20 Federal Place Youngstown

Council Committee Debates 20 Federal Project, Tenant Evictions

YOUNGSTOWN, Ohio – Members of City Council’s community planning and economic development committee left their meeting Tuesday with little insight regarding the city’s approach in notifying tenants of 20 Federal Place they would need to leave the building in the next couple months.

Discussion of the 96-year-old building, which the city is working to redevelop and sell, took up about two-thirds of the 90-minute meeting late Tuesday, which at times became contentious.

Among the points of contention are a proposed lease agreement for the city-owned building that came under fire by city administration officials last week, and this week’s disclosure that the city had sent notices informing building tenants that their leases had been terminated and they needed to be out in 60 days.

The building needs to be vacant because of the “extensive nature” of remediation work being funded in part by a $6.9 million brownfield grant the city was awarded last month, just one portion of the proposed capital stack.

A project like 20 Federal needs to qualify for multiple public incentives to make it a “market-rate deal,” said Jim Ambrose, director of business development for Desmone, the Pittsburgh architectural firm the city is working with on the project and which helped secure the brownfield grant.

“The projected market rate value after full transformation right now is about $31 million. It’s going to cost $74 million for us to pull this off with a volatile construction market and all the prices that have been rapidly escalating with inflation,” he said.

Other funding sources Desmone is working toward include state and federal historic tax credits and a state transformation mixed-use development tax credit which, if successful, could cover up to 10% of the project’s cost.

He also reported that National Real Estate Development, a Philadelphia based real estate development firm, has expressed interest in providing $26 million toward the project.

City officials balked at a draft master lease Desmone submitted, arguing it didn’t provide the city’s assets with enough protection.

Desmone, as called for under its MOU with the city, created a private special purpose entity, 20 Federal Place LLC, that would serve as a tool to collaborate and apply for public incentives. The special entity would lease the building from the city for $100 per year per year for a term of up to 50 years. The entity and Desmone also would have the ability to terminate the deal early with no liability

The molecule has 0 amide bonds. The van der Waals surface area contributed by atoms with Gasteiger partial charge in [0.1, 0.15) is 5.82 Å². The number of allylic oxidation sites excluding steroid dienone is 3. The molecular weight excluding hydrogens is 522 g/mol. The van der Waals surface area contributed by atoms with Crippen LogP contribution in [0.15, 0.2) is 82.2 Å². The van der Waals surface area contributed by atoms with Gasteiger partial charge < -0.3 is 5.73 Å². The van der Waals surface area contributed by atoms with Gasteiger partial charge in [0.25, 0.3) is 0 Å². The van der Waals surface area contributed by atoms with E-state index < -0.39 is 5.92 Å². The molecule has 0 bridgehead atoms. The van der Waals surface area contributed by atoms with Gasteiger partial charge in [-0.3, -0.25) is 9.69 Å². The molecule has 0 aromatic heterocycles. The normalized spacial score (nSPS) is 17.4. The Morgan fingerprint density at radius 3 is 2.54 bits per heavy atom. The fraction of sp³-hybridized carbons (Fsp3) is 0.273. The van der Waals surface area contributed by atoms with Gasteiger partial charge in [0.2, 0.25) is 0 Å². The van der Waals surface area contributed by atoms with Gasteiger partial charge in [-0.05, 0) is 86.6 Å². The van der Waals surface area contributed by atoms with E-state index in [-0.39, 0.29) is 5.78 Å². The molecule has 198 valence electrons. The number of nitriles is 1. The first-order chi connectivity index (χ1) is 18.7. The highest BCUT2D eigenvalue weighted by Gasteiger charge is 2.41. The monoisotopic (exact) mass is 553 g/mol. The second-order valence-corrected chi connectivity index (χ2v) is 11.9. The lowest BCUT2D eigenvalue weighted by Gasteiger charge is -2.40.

“It’s got to be equitable. It’s got to be fair,” Lou D’Apolito, assistant law director, said.
Mayor Jamael Tito Brown emphasized that he was behind the project 100%, but that the city needs to be protected.

“We want to make sure that when we sit down and talk about contracts, that legal contract protects our public assets,” he said. “As mayor, my job is to make sure legally that we have an out clause that works for us, as well as those who may be the lessee.”

“All you have to do in the lease is just say if we don’t close on the funding sources that we’ve identified via these tax credit mechanisms, via all these public incentives that we outlined in the lease” that the property won’t transfer, Ambrose said. “That’s all you have to do.”

The city will continue to work with Desmone to finalize the lease, D’Apolito said,

“We want the project to succeed as well as anyone,” he emphasized. “We just do not want the city to have some type of liability down the road.”

Fifth Ward Councilwoman Lauren McNally pointed out that the intent of the deal is to get the building off the city’s books.

As it is now, the building is a drain on city finances, Finance Director Kyle Miasek said. The building costs roughly $1.1 million to operate but only collects between $700,000 and $800,000 in rent. The gap is growing as tenants downsize in the current environment, and income tax revenue that used to cover the gap is dwindling as well.

“We can’t continue to lose a million dollars a year on this building,” McNally said,. If the city is able to sell the building to the developer next year, the 50-year lease would be a moot point, she argued.